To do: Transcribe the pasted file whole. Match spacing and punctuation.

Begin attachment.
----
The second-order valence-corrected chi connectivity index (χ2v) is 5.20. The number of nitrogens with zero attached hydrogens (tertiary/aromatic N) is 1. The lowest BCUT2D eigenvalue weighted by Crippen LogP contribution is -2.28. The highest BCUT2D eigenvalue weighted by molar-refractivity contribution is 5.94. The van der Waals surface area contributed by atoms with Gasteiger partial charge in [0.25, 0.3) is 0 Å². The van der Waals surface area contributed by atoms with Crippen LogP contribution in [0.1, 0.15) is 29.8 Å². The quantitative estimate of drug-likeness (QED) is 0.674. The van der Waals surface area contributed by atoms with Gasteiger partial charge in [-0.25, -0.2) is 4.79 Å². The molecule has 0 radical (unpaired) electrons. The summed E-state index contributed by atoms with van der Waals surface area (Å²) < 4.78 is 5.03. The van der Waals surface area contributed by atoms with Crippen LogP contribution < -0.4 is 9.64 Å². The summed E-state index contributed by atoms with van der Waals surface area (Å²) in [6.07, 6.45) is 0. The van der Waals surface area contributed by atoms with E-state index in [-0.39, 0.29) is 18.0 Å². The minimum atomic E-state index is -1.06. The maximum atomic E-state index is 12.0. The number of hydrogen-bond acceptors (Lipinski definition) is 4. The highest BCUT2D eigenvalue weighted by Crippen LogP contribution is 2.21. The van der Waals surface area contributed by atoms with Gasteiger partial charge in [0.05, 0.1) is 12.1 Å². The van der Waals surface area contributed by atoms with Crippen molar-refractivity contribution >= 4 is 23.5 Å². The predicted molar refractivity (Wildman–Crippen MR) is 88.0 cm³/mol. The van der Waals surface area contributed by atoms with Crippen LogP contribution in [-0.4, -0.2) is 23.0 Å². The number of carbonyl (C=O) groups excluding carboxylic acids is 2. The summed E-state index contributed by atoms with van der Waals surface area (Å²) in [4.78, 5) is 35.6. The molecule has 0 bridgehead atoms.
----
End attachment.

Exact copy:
The second-order valence-corrected chi connectivity index (χ2v) is 5.20. The number of nitrogens with zero attached hydrogens (tertiary/aromatic N) is 1. The lowest BCUT2D eigenvalue weighted by Crippen LogP contribution is -2.28. The highest BCUT2D eigenvalue weighted by molar-refractivity contribution is 5.94. The van der Waals surface area contributed by atoms with Gasteiger partial charge in [0.25, 0.3) is 0 Å². The van der Waals surface area contributed by atoms with Crippen LogP contribution in [0.1, 0.15) is 29.8 Å². The quantitative estimate of drug-likeness (QED) is 0.674. The van der Waals surface area contributed by atoms with Gasteiger partial charge in [-0.25, -0.2) is 4.79 Å². The molecule has 0 radical (unpaired) electrons. The summed E-state index contributed by atoms with van der Waals surface area (Å²) < 4.78 is 5.03. The van der Waals surface area contributed by atoms with Crippen LogP contribution < -0.4 is 9.64 Å². The summed E-state index contributed by atoms with van der Waals surface area (Å²) in [6.07, 6.45) is 0. The van der Waals surface area contributed by atoms with E-state index in [-0.39, 0.29) is 18.0 Å². The minimum atomic E-state index is -1.06. The maximum atomic E-state index is 12.0. The number of hydrogen-bond acceptors (Lipinski definition) is 4. The highest BCUT2D eigenvalue weighted by Crippen LogP contribution is 2.21. The van der Waals surface area contributed by atoms with Gasteiger partial charge in [0.05, 0.1) is 12.1 Å². The van der Waals surface area contributed by atoms with Crippen molar-refractivity contribution >= 4 is 23.5 Å². The predicted molar refractivity (Wildman–Crippen MR) is 88.0 cm³/mol. The van der Waals surface area contributed by atoms with Crippen LogP contribution in [-0.4, -0.2) is 23.0 Å². The number of carbonyl (C=O) groups excluding carboxylic acids is 2. The summed E-state index contributed by atoms with van der Waals surface area (Å²) in [4.78, 5) is 35.6. The molecule has 0 bridgehead atoms.